National Aviation Policy ensures ease of doing business: CAA

Web DeskWeb Editor

06th Jul, 2021. 06:43 pm
National Aviation Policy ensures ease of doing business: CAA

KARACHI: The National Aviation Policy, which was likely to open up a lot of business opportunities, promote tourism through improved regional connectivity and prove favourable for the economy, ensured ease of doing business with reduced costs, according to a statement issued on Tuesday.

Speaking at a meeting during his visit to the Karachi Chamber of Commerce and Industry (KCCI), Civil Aviation Authority (CAA) Director-General Khaqan Murtaza said: “We are open to all types of suggestions and criticisms so that we could further improve the services being offered by [the] Civil Aviation Authority.”

The authority was working hard to improve and further develop the infrastructure at airports, including new helipads, upgradation of passenger lounges at airports, flight kitchens and cold storage extensions etc, he added.
CAA Air Transport and Economic Regulation Director Commodore Irfan Sabir, while delivering a presentation on “Contribution of Aviation in Promotion of Global Regional and Domestic Tourism”, said that there are a total of 44 airports in the country, of which 27 were operational, whereas six airports have been scaled down and the remaining 11 were closed due to non-activity.

In January 2019, the prime minister had directed the Aviation Division/ CAA to critically and comprehensively review the National Aviation Policy to support the aviation and airline industry in Pakistan. Subsequently, the policy was reviewed and approved by the Federal Cabinet, which ensures reduced cost of doing business, ease of doing business, reduced/rationalised paid-up capital and security deposit, tourism promotion, facilitation for aircraft manufacturing and simulator setups.

Commodore Sabir said that the paid-up capital and security deposits have been reduced by almost 50 per cent, whereas the land-lease rates and rents have been rationalised significantly to reduce the cost of doing business.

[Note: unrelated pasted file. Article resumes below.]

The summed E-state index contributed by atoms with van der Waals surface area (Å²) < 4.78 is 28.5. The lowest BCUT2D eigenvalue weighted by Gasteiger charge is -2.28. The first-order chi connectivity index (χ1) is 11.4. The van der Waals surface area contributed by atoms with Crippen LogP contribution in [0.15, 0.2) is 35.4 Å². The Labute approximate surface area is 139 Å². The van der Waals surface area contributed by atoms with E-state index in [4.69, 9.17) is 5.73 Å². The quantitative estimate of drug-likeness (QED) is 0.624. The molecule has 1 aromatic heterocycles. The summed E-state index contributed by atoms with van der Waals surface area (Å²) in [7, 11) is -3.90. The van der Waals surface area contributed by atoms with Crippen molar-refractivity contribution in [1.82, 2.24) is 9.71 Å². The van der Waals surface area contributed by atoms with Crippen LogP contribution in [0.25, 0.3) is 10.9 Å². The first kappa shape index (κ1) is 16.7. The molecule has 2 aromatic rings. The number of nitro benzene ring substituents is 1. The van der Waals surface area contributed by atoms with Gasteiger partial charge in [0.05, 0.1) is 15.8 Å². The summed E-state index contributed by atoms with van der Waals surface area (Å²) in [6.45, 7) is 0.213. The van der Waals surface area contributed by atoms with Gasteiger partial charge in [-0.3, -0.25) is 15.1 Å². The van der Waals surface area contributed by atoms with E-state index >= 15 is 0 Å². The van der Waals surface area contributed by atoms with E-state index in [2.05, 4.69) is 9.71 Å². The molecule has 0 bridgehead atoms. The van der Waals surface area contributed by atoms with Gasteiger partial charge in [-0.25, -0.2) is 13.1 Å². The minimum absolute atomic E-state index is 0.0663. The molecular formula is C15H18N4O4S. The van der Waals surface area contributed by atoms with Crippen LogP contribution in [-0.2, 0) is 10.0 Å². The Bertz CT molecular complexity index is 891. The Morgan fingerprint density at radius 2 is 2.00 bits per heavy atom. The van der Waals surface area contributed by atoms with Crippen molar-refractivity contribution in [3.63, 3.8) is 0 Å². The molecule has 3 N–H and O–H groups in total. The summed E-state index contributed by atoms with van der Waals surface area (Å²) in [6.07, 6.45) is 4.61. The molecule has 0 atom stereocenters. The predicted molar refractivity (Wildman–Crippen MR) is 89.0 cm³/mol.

“With a view to ensure ease of doing business, the aircraft age requirement parameters have been relaxed, paid-up capital regulations have been rationalised and the licence validity has been expanded from one to two years,” he added.

The Air Transport director said a licence for tourism promotion and regional integration (TPRI) has been introduced through the policy and three licences have so far been issued, which includes adventure, religious and medical tourism.

“TPRI licence authorises to conduct helicopter services in addition to fixed wing aircraft, while minimum paid-up capital required is Rs10 million along with the security of Rs5 million.”

He said, “While CAA ensures infrastructure for air connectivity to all tourist destinations, [the] business community can come forward to help develop aircraft operations, helipads, hotels/lodges, lounges, storage facilities and tourism-related allied services. The integration of aviation with the business community will help in the development of tourism in Pakistan, in addition to presenting the true soft image of Pakistan.”

KCCI president M Shariq Vohra extended full support and cooperation to the Civil Aviation Authority for making the National Aviation Policy successful, as the business community of Karachi would like to see a flourishing aviation and aircraft industry, which would ensure economic prosperity for the country.

The infrastructure development of airports and beautification have to be carried out in such a manner that these airports depict the diverse Pakistani culture to attract maximum number of tourists, he said, adding that special attention must also be given to improving the perception through a more friendly approach.

Appreciating the expansion and infrastructure development plans for various airports across the country, the KCCI president underscored the need to develop, modernise and expand Jinnah Terminal in Karachi, which must not be ignored.

“It’s good to see that CAA is focused on promoting tourism in [the] Northern Areas of Pakistan but a lot of tourism opportunities exist in Karachi, as well, particularly its beaches, which must also be promoted,” he said, adding that the KCCI should be taken on board in the policy making process so that it could give inputs on how to improve the authority’s performance and effectively promote tourism in Karachi and elsewhere.

“We are keen to closely work with the Civil Aviation Authority to explore business avenues through public-private partnership.”

The KCCI president also suggested establishing a CAA facilitation desk at the KCCI for the members of the business and industrial community.

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